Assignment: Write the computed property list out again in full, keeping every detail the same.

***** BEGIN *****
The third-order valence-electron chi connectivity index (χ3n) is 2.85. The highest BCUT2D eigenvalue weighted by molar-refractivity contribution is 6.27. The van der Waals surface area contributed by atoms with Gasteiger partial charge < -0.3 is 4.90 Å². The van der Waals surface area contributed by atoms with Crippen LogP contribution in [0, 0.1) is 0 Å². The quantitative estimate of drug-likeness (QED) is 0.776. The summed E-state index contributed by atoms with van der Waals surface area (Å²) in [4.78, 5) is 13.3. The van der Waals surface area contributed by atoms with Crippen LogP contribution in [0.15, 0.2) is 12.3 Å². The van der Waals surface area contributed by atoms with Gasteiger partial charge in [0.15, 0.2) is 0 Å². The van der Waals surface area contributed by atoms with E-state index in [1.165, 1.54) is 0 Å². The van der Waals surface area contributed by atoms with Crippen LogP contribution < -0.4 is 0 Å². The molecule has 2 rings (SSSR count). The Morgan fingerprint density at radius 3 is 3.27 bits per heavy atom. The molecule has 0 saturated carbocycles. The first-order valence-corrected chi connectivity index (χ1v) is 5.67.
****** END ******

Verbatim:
The third-order valence-electron chi connectivity index (χ3n) is 2.85. The highest BCUT2D eigenvalue weighted by molar-refractivity contribution is 6.27. The van der Waals surface area contributed by atoms with Gasteiger partial charge < -0.3 is 4.90 Å². The van der Waals surface area contributed by atoms with Crippen LogP contribution in [0, 0.1) is 0 Å². The quantitative estimate of drug-likeness (QED) is 0.776. The summed E-state index contributed by atoms with van der Waals surface area (Å²) in [4.78, 5) is 13.3. The van der Waals surface area contributed by atoms with Crippen LogP contribution in [0.15, 0.2) is 12.3 Å². The van der Waals surface area contributed by atoms with Gasteiger partial charge in [0.15, 0.2) is 0 Å². The van der Waals surface area contributed by atoms with E-state index in [1.165, 1.54) is 0 Å². The van der Waals surface area contributed by atoms with Crippen LogP contribution < -0.4 is 0 Å². The molecule has 2 rings (SSSR count). The Morgan fingerprint density at radius 3 is 3.27 bits per heavy atom. The molecule has 0 saturated carbocycles. The first-order valence-corrected chi connectivity index (χ1v) is 5.67.